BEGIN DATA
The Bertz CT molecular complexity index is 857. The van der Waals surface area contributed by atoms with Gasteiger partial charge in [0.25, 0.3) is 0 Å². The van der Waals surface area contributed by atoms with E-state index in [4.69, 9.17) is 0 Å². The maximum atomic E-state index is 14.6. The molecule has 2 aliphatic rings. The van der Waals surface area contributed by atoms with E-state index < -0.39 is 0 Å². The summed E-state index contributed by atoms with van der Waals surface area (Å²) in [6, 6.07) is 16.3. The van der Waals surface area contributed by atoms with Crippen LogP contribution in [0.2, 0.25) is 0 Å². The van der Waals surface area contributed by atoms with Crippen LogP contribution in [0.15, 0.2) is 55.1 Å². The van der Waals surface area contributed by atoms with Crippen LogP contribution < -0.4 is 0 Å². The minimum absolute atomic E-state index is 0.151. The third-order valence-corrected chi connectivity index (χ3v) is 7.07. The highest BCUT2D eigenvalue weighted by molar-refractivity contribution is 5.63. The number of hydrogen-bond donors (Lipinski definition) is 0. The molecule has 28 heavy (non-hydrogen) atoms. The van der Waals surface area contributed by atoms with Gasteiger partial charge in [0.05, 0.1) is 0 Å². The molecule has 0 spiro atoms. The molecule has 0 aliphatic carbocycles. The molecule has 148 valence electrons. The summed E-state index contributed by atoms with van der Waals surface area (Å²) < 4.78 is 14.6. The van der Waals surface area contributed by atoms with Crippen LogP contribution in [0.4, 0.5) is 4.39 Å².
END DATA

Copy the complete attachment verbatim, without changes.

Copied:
The Bertz CT molecular complexity index is 857. The van der Waals surface area contributed by atoms with Gasteiger partial charge in [0.25, 0.3) is 0 Å². The van der Waals surface area contributed by atoms with E-state index in [4.69, 9.17) is 0 Å². The maximum atomic E-state index is 14.6. The molecule has 2 aliphatic rings. The van der Waals surface area contributed by atoms with E-state index < -0.39 is 0 Å². The summed E-state index contributed by atoms with van der Waals surface area (Å²) in [6, 6.07) is 16.3. The van der Waals surface area contributed by atoms with Crippen LogP contribution in [0.2, 0.25) is 0 Å². The van der Waals surface area contributed by atoms with Crippen LogP contribution in [0.15, 0.2) is 55.1 Å². The van der Waals surface area contributed by atoms with Crippen LogP contribution < -0.4 is 0 Å². The minimum absolute atomic E-state index is 0.151. The third-order valence-corrected chi connectivity index (χ3v) is 7.07. The highest BCUT2D eigenvalue weighted by molar-refractivity contribution is 5.63. The number of hydrogen-bond donors (Lipinski definition) is 0. The molecule has 28 heavy (non-hydrogen) atoms. The van der Waals surface area contributed by atoms with Gasteiger partial charge in [0.05, 0.1) is 0 Å². The molecule has 0 spiro atoms. The molecule has 0 aliphatic carbocycles. The molecule has 148 valence electrons. The summed E-state index contributed by atoms with van der Waals surface area (Å²) < 4.78 is 14.6. The van der Waals surface area contributed by atoms with Crippen LogP contribution in [0.4, 0.5) is 4.39 Å².